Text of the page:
In selecting items for his collection, he could be brilliantly perceptive and prescient; on the other hand, he also bought a lot of mediocre works, and his attitudes toward the cultural establishment could be coarse and peremptory.
He was, in short, a complex and contradictory personality, inconsistent, sometimes vindictive, occasionally malicious.
Yet there was another, more humane and attractive side to Albert Barnes. He was exposed to African American culture as a child when his mother took him to religious camp meetings in New Jersey. He became so enchanted by black gospel music that he often invited young black choirs to perform at the Merion foundation.
Late in his life, he befriended West Chester painter Horace Pippin and Horace Mann Bond, president of historically black Lincoln University. The latter friendship led Barnes to entrust the future of his foundation to the school.
As a businessman, he was unusually enlightened for his time, creating a pension plan for the employees of the A.C. Barnes Co., many of whom were African American in an era when racially mixed workforces were rare.
He also instituted art classes for them that, like those at the foundation proper, were designed to demonstrate that ordinary working people could learn to appreciate the beauties of art by learning, through the Barnes method, to analyze paintings visually.
Barnes wasn't a joiner or glad-hander, with one notable exception, the Narberth Fire Company, which elected him a life member in 1924. He apparently formed this association through Albert H. Nulty, who worked for Barnes in various capacities from 1917 to his death in 1957. The company's chief for 15 years in the 1940s and '50s, Nulty was a jack-of-all-trades for Barnes, as well as a confidant, adviser, and friend.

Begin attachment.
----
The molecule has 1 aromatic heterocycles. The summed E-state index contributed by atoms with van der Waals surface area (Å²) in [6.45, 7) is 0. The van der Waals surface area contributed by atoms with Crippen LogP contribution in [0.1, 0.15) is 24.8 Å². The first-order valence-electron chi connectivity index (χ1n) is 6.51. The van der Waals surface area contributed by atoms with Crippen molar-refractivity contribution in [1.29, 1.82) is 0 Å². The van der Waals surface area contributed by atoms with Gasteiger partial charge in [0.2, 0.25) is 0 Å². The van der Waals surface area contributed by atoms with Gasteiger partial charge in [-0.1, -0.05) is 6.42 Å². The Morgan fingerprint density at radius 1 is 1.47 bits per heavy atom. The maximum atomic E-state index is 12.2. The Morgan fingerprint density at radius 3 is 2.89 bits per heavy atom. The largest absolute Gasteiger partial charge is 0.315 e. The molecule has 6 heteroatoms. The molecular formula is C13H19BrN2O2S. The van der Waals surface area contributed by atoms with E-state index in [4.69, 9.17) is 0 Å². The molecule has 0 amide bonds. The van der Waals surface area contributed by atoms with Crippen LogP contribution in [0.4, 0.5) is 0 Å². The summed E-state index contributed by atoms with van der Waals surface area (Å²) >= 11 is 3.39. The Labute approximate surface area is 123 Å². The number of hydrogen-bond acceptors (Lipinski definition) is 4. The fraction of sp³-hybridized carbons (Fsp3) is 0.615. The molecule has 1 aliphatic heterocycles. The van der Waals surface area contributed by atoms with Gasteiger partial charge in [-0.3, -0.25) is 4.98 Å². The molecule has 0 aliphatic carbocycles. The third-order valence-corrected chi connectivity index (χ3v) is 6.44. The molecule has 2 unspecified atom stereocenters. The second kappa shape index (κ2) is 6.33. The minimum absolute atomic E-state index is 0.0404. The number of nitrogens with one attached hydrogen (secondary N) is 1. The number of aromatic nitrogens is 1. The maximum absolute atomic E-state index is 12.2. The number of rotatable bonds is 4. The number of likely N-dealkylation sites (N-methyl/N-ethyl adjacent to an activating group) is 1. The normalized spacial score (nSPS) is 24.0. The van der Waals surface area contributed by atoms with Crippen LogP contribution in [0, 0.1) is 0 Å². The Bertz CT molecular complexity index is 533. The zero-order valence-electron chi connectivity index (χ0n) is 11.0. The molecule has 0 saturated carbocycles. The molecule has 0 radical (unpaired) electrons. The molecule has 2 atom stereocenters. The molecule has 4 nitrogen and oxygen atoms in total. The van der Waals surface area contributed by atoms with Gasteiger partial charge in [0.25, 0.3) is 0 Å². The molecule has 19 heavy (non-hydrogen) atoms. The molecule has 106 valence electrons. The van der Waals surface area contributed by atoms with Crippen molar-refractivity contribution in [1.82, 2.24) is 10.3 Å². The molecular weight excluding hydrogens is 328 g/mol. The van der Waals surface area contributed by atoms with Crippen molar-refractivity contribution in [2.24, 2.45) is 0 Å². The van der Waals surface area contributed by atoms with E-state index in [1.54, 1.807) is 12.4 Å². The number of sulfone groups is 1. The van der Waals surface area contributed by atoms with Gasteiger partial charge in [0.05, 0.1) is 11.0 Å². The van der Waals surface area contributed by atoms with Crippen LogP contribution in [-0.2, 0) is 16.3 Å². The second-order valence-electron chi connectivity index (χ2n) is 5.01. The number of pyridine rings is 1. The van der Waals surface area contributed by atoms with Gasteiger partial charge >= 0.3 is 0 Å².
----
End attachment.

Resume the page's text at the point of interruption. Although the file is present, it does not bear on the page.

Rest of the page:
His grandson, Edward Dixon, recalls that the two families were so close that "Mrs. Barnes was like my grandmother." (The Barneses had no children.) As for the irascible doctor, "He could be physically and intellectually intimidating, but also the kindest person you would ever want to meet."
Barnes not only commissioned a memorial plaque for Charles Noel, a Narberth fire chief killed in a fire, he also paid Noel's funeral expenses, Dixon said. After Barnes' death, in a car crash in 1951, Laura Barnes gave the company a rescue truck in his honor.
Scholar Richard Wattenmaker, a former Barnes student and teacher, points out in his 2010 catalog of the foundation's American art that Barnes was a social and political liberal, not only in his appreciation of African American culture but also in his support of what we now call civil rights. He also was generous to artists and art students, paying expenses for some to travel to Europe and visit art collections and buying the work of others.
Barton Church, a Barnes student who later taught at the foundation for more than 50 years, was one such beneficiary of the doctor's philanthropy, as were the Pinto brothers, Angelo, Biagio, and Salvatore. All are represented in the foundation's collection.
Barnes' stormy relations with Philadelphia's cultural and educational institutions, especially the Art Museum and the University of Pennsylvania, indicate that dealings with him had to be on his terms or not at all. He could not be challenged or contradicted on art issues, nor was he amenable to compromise in aesthetic debate.
Yet his achievement, not only in collecting but also in his attempt to demystify and democratize art, was exceptional and admirable. One can criticize his philosophy and his methods, but his educational initiative, in art and in horticulture, deserves to be honored as much as the remarkable collection that many people are only now discovering.